Cast: Robert Downey Jr., Chris Evans, Mark Ruffalo, Chris Hemsworth, Scarlett Johansson, Elizabeth OlsenPaul Bettany, Don Cheadle, Benedict Cumberbatch, Tom Holland, Chadwick Boseman, Zoe Saldana, Karen Gillan, Tom Hiddleston, Sebastian Stan, Danai Gurira, Peter Dinklage, Benedict Wong, Pom Klementieff, Dave Bautista, Vin Diesel, Bradley Cooper, Gwyneth Paltrow, Benicio Del Toro, Josh Brolin, Chris Pratt, Sean Gunn, William Hurt, Letitia Wright, Carrie Coon, Winston Duke, Florence Kasumba, Anthony Mackie, Idris Elba, Samuel L. Jackson, Stan Lee
Part of: Marvel movies
Seen on: 2.5.2018

Plot:
Thanos (Josh Brolin) has reached the final stages of his plan: he will collect all of the Infinity Stones and with their power reshape the universe after his own ideas. The hunt for the stones makes him cross paths with the Avengers on Earth, as well as the Guardians and the Asgardian refugees in space, leading to them coming together in a desperate effort to stop him and his plans.

Avengers: Infinity War is the culmination of more than a decade of films. That alone makes it a momentous, if not to say monumental film. And it’s not bad per se, but it does feel like a step down from the recent absolute highlights that were Black Panther and Thor: Ragnarok.

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Molly’s Game (2017)

Molly’s Game
Director: Aaron Sorkin
Writer: Aaron Sorkin
Based on: Molly Bloom‘s autobiographical book
Cast: Jessica Chastain, Idris Elba, Kevin Costner, Michael Cera, Jeremy Strong, Chris O’Dowd, J.C. MacKenzie, Brian d’Arcy James, Bill Camp, Graham Greene, Justin Kirk
Seen on: 21.3.2018
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Plot:
Molly Bloom (Jessica Chastain) used to be an Olympic skier but an injury put an end to her career. Looking for a new way to make a living, she moves to Los Angeles and stumbles into the world of gambling. Sharp and business savy as she is, she quickly moves up and becomes a successful host of high stakes poker games – which in turn puts her into the sight of the FBI.

Molly’s Game is the rare case of a film that reaches its climax with the very first scene. But that’s not the only reason it is ultimately disappointing, despite the excellent cast.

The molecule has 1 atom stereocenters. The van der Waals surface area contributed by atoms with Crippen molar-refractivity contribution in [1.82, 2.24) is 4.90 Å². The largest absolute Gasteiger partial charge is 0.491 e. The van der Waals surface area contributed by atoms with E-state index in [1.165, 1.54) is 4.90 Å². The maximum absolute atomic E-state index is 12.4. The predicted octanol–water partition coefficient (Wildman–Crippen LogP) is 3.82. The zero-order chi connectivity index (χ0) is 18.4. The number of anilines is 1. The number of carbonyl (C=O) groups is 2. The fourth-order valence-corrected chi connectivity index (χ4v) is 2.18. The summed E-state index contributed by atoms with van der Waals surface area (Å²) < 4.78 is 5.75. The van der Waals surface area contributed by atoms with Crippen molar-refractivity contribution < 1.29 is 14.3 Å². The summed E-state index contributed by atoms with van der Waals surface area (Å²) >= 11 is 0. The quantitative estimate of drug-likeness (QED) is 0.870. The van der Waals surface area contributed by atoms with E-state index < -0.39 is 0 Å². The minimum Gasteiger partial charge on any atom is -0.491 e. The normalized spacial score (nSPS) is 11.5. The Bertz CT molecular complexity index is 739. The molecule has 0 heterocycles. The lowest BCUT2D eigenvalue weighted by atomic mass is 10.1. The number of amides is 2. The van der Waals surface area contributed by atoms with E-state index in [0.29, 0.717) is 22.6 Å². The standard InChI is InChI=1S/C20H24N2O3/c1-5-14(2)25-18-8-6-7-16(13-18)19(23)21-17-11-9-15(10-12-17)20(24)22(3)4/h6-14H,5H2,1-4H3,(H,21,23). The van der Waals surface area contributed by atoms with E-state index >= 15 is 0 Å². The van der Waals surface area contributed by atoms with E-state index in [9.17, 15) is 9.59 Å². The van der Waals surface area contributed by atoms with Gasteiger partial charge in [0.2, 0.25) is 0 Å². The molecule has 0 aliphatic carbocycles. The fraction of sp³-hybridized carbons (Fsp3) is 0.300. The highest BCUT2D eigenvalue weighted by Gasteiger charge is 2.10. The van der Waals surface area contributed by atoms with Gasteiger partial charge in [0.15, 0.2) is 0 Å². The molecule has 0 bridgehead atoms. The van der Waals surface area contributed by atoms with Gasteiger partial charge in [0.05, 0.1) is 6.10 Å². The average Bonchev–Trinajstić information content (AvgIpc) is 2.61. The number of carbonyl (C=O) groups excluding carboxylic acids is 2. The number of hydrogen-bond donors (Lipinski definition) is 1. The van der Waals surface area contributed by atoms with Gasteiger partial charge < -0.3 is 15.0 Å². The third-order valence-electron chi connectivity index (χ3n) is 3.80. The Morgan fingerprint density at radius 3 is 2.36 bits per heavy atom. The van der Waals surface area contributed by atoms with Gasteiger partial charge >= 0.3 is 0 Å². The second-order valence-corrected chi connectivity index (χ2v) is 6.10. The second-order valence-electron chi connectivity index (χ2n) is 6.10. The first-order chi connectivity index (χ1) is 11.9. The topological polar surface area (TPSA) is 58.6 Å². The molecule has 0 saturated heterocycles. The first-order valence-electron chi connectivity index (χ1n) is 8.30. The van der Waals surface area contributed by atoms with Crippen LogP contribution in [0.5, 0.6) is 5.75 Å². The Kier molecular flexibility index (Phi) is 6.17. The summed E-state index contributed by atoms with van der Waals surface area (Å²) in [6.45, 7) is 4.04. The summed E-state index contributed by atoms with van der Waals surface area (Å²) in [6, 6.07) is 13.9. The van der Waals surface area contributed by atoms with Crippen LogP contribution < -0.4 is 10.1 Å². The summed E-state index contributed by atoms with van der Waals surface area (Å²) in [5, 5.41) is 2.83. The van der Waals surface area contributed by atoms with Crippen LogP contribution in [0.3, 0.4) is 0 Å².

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The Mountain Between Us (2017)

The Mountain Between Us
Director: Hany Abu-Assad
Writer: Chris Weitz, J. Mills Goodloe
Based on: Charles Martin‘s book
Cast: Idris Elba, Kate Winslet, Beau Bridges, Dermot Mulroney, Linda Sorensen
Seen on: 18.12.2017
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Plot:
Ben (Idris Elba) and Alex (Kate Winslet) meet by chance at the airport in Denver where flights are being canceled due to the bad weather. Since Ben is scheduled to perform a surgery and Alex is supposed to get married, they really do need to get out of there, though. Realizing that they are both in the same boat, Alex suggests a solution: she knows a pilot, Walter (Beau Bridges), who can take them to their connecting flights on a private plane. They leave – but the plane crashes and Ben and Alex find themselves stranded on top of a mountain with nobody knowing where they are.

The Mountain Between Us is a nice romance film that is constantly being hampered by a bad adventure film that tries to push itself to the center of attention, making the entire thing a very weird experience.

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Thor: Ragnarok (2017)

Thor: Ragnarok
Director: Taika Waititi
Writer: Eric Pearson, Craig Kyle, Christopher L. Yost
Based on: Stan Lee‘s, Larry Lieber‘s and Jack Kirby‘s comic character
Sequel to: Thor, Thor: The Dark World
Cast: Chris Hemsworth, Tom HiddlestonMark Ruffalo, Cate Blanchett, Idris Elba, Jeff Goldblum, Tessa Thompson, Karl Urban, Anthony Hopkins, Benedict Cumberbatch, Taika Waititi, Rachel House, Clancy Brown, Tadanobu Asano, Ray Stevenson, Zachary Levi, Luke Hemsworth, Sam Neill, Matt Damon, Ken Watanabe
Part of: Marvel movies
Seen on: 4.11.2017
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Plot:
Thor (Chris Hemsworth) is fighting to prevent Ragnarok – the end of the world. Having successfully defeated the demon Surtur, he returns to Asgard, only to find Loki (Tom Hiddleston) posing as their father Odin (Anthony Hopkins). After having located the real Odin, he tells Thor and Loki that Ragnarok is still coming: the real threat is their sister Hela (Cate Blanchett). It doesn’t take long for Hela to appear and show how much of a threat she really is.

Thor: Ragnarok is probably the best Marvel film to date. It’s entertaining, full of queer (and also straight) aesthetics and had me in literal tears it’s so funny. It’s absolutely lovely.